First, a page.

[Haskell-cafe] StableNames and monadic functions
Lorenzo Bolla
lbolla at gmail.com
Tue Jun 26 16:15:49 CEST 2012
The point I was making is that StableName might be what you want. You are
using it to check if two functions are the same by comparing their
"stablehash". But from StableName documentation:
The reverse is not necessarily true: if two stable names are not equal,
> then the objects they name may still be equal.
The `eq` you implemented means this, I reckon: if `eq` returns True then
the 2 functions are equal, if `eq` returns False then you can't tell!
Does it make sense?
L.
On Tue, Jun 26, 2012 at 1:54 PM, Ismael Figueroa Palet <ifigueroap at gmail.com
> wrote:
> Thanks Lorenzo, I'm cc'ing the list with your response also:
>
> As you point out, when you do some kind of "let-binding", using the where
> clause, or explicit let as in:
>
> main :: IO ()
> main = do
> let f1 = (successor :: Int -> State Int Int)
> let f2 = (successor :: Int -> Maybe Int)
> b2 <- eq f2 f2
> b1 <- eq f1 f1
> print (show b1 ++ " " ++ show b2)
>
> The behavior is as expected. I guess the binding triggers some internal
> optimization or gives more information to the type checker; but I'm still
> not clear why it is required to be done this way -- having to let-bind
> every function is kind of awkward.
>
> I know the details of StableNames are probably implementation-dependent,
> but I'm still wondering about how to detect / restrict this situation.
>
> Thanks
>
>
> 2012/6/26 Lorenzo Bolla <lbolla at gmail.com>
>
>> From StableName docs:
>>
>>> The reverse is not necessarily true: if two stable names are not equal,
>>> then the objects they name may still be equal.
>>
>>
>> This version works as expected:
>>
>> import System.Mem.StableName
>> import Control.Monad.State
>>
>> eq :: a -> b -> IO Bool
>> eq a b = do
>> pa <- makeStableName a
>> pb <- makeStableName b
>> return (hashStableName pa == hashStableName pb)
>>
>> successor :: (Num a, Monad m) => a -> m a
>> successor n = return (n+1)
>>
>> -- main :: IO ()
>> -- main = do
>> -- b2 <- eq (successor :: Int -> State Int Int) (successor :: Int
>> -> State Int Int)
>> -- b1 <- eq (successor :: Int -> Maybe Int) (successor :: Int ->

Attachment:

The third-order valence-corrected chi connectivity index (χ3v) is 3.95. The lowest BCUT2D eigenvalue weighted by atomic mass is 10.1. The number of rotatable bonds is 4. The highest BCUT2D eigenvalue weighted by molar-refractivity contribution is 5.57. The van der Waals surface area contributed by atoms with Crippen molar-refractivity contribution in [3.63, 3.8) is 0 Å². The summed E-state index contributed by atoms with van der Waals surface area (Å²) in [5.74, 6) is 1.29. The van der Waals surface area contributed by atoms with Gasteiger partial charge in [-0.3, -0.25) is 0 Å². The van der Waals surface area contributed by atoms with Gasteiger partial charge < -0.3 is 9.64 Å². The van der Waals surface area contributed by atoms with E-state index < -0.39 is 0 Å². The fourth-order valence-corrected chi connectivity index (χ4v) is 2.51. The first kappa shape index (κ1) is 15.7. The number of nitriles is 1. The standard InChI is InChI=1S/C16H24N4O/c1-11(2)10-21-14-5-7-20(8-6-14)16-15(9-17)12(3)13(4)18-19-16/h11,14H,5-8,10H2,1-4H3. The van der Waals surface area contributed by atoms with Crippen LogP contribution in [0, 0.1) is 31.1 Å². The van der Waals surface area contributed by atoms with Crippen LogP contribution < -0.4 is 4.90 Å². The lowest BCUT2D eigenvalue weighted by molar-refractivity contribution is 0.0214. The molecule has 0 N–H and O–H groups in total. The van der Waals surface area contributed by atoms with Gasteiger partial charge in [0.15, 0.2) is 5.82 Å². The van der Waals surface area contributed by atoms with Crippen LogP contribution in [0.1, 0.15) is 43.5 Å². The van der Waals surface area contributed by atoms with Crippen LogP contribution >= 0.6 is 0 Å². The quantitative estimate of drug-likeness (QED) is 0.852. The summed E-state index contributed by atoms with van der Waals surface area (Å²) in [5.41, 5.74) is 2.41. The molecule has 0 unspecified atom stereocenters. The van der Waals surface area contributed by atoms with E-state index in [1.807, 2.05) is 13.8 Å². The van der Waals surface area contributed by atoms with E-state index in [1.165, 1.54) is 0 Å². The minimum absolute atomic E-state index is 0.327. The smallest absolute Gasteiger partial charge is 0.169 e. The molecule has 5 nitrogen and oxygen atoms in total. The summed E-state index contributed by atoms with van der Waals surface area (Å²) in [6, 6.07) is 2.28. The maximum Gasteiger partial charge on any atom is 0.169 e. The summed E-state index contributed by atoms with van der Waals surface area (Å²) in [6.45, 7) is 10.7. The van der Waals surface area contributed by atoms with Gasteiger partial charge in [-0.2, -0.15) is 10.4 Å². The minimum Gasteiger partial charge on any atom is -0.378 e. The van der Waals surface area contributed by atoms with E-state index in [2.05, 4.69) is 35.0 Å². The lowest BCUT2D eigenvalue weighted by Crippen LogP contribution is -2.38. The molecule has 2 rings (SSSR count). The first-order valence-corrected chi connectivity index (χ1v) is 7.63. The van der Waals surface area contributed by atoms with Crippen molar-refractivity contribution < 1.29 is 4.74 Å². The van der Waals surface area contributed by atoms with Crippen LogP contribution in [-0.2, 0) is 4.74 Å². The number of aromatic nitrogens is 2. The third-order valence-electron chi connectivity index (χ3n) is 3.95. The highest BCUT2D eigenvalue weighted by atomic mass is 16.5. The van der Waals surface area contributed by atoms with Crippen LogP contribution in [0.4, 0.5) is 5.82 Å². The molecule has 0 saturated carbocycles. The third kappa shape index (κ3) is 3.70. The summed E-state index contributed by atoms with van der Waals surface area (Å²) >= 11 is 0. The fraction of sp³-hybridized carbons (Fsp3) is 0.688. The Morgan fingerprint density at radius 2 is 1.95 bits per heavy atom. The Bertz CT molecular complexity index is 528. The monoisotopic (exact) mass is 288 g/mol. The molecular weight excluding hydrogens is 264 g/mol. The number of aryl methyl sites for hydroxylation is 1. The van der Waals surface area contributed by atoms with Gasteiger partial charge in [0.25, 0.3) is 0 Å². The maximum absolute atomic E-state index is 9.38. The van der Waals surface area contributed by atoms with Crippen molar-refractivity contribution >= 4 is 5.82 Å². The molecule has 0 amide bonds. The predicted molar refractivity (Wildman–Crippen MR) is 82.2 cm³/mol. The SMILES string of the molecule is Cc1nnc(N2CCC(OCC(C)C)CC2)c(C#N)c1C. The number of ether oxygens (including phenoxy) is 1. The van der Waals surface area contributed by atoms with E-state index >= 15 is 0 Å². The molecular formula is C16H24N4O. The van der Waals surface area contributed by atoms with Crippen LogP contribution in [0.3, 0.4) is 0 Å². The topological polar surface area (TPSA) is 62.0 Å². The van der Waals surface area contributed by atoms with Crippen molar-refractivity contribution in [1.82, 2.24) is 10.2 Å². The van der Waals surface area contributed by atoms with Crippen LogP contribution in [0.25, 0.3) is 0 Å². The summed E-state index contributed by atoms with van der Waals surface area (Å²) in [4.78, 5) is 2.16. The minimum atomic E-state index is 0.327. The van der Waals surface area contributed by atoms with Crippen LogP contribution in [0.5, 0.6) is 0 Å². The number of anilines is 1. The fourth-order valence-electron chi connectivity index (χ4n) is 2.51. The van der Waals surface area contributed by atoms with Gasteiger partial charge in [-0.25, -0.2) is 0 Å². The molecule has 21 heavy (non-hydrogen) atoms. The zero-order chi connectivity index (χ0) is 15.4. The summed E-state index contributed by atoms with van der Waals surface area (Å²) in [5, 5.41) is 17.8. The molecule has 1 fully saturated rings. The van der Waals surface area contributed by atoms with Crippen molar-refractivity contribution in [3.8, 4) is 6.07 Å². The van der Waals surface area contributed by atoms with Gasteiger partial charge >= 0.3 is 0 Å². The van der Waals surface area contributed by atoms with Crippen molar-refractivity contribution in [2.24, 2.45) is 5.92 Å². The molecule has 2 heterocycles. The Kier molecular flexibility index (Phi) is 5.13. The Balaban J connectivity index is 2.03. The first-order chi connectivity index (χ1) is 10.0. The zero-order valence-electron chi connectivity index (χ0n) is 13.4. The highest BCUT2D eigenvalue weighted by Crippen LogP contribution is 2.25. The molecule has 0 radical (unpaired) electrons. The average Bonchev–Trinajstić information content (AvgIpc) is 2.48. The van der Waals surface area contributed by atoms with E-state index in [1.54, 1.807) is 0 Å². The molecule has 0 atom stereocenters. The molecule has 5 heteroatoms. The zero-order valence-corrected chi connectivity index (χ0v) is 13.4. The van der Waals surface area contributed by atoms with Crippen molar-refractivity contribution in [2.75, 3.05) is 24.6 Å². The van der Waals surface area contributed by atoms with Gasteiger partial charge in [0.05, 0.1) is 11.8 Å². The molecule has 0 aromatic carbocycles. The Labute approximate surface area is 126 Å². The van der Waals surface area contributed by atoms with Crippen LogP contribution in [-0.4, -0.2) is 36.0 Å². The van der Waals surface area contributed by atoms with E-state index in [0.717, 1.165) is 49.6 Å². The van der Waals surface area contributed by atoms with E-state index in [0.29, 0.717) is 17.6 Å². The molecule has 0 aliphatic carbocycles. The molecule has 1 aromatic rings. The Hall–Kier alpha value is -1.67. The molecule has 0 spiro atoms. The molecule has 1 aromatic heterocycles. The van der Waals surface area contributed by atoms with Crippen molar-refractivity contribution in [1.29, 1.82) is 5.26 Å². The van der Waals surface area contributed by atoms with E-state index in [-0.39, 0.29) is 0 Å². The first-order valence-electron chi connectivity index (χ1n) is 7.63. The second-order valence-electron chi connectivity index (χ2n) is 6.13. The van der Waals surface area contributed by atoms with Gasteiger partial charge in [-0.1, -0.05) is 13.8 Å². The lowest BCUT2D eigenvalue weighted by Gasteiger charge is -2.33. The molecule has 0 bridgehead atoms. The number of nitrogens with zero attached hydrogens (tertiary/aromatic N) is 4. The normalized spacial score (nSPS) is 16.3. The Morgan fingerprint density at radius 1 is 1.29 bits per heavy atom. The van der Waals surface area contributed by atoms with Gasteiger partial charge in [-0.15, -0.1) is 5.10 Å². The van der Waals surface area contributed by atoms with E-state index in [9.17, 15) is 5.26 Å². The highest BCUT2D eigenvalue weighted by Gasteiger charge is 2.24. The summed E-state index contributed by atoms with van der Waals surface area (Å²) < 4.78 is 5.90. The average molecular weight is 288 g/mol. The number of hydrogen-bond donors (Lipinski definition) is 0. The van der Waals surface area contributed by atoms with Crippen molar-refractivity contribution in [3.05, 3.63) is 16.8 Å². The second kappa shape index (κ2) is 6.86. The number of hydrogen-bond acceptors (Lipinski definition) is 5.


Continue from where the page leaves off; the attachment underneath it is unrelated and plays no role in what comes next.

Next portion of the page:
>> Maybe Int)
>> -- print (show b1 ++ " " ++ show b2)
>>
>> main :: IO ()
>> main = do
>> b2 <- eq f2 f2
>> b1 <- eq f1 f1
>> print (show b1 ++ " " ++ show b2)
>> where f1 = (successor :: Int -> Maybe Int)
>> f2 = (successor :: Int -> State Int Int)
>>
>>
>>
>> hth,
>> L.
>>
>>
>>
>>
>> On Tue, Jun 26, 2012 at 1:15 PM, Ismael Figueroa Palet <
>> ifigueroap at gmail.com> wrote:
>>
>>> I'm using StableNames to have a notion of function equality, and I'm
>>> running into problems when using monadic functions.
>>>
>>> Consider the code below, file Test.hs
>>>
>>> import System.Mem.StableName
>>> import Control.Monad.State
>>>
>>> eq :: a -> b -> IO Bool
>>> eq a b = do
>>> pa <- makeStableName a
>>> pb <- makeStableName b
>>> return (hashStableName pa == hashStableName pb)
>>>
>>> successor :: (Num a, Monad m) => a -> m a
>>> successor n = return (n+1)
>>>
>>> main :: IO ()
>>> main = do
>>> b1 <- eq (successor :: Int -> Maybe Int) (successor :: Int ->
>>> Maybe Int)
>>> b2 <- eq (successor :: Int -> State Int Int) (successor :: Int ->
>>> State Int Int)
>>> print (show b1 ++ " " ++ show b2)
>>>
>>> Running the code into ghci the result is "False False". There is some
>>> old post saying that this is due to the dictionary-passing style for
>>> typeclasses, and compiling with optimizations improves the situation.
>>>
>>> Compiling with ghc --make -O Tests.hs and running the program, the
>>> result is "True True", which is what I expect.
>>> However, if I change main to be like the following:
>>>
>>> main :: IO ()
>>> main = do
>>> b2 <- eq (successor :: Int -> State Int Int) (successor :: Int ->
>>> State Int Int)
>>> b1 <- eq (successor :: Int -> Maybe Int) (successor :: Int ->
>>> Maybe Int)
>>> print (show b1 ++ " " ++ show b2)
>>>
>>> i.e. just changing the sequential order, and then compiling again with
>>> the same command, I get "True False", which is very confusing for me.
>>> Similar situations happens when using the state monad transformer, and
>>> manually built variations of it.
>>>
>>> It sounds the problem is with hidden closures created somewhere that do
>>> not point to the same memory locations, so StableNames yields false for
>>> that cases, but it is not clear to me under what circumstances this
>>> situation happens. Is there other way to get some approximation of function
>>> equality? or a way to "configure" the behavior of StableNames in presence
>>> of class constraints?
>>>
>>> I'm using the latests Haskell Platform on OS X Lion, btw.
>>>
>>> Thanks
>>>
>>> --
>>> Ismael
>>>
>>>
>>> _______________________________________________
>>> Haskell-Cafe mailing list
>>> Haskell-Cafe at haskell.org
>>> http://www.haskell.org/mailman/listinfo/haskell-cafe
>>>
>>>
>>
>
>
> --
> Ismael
>
>
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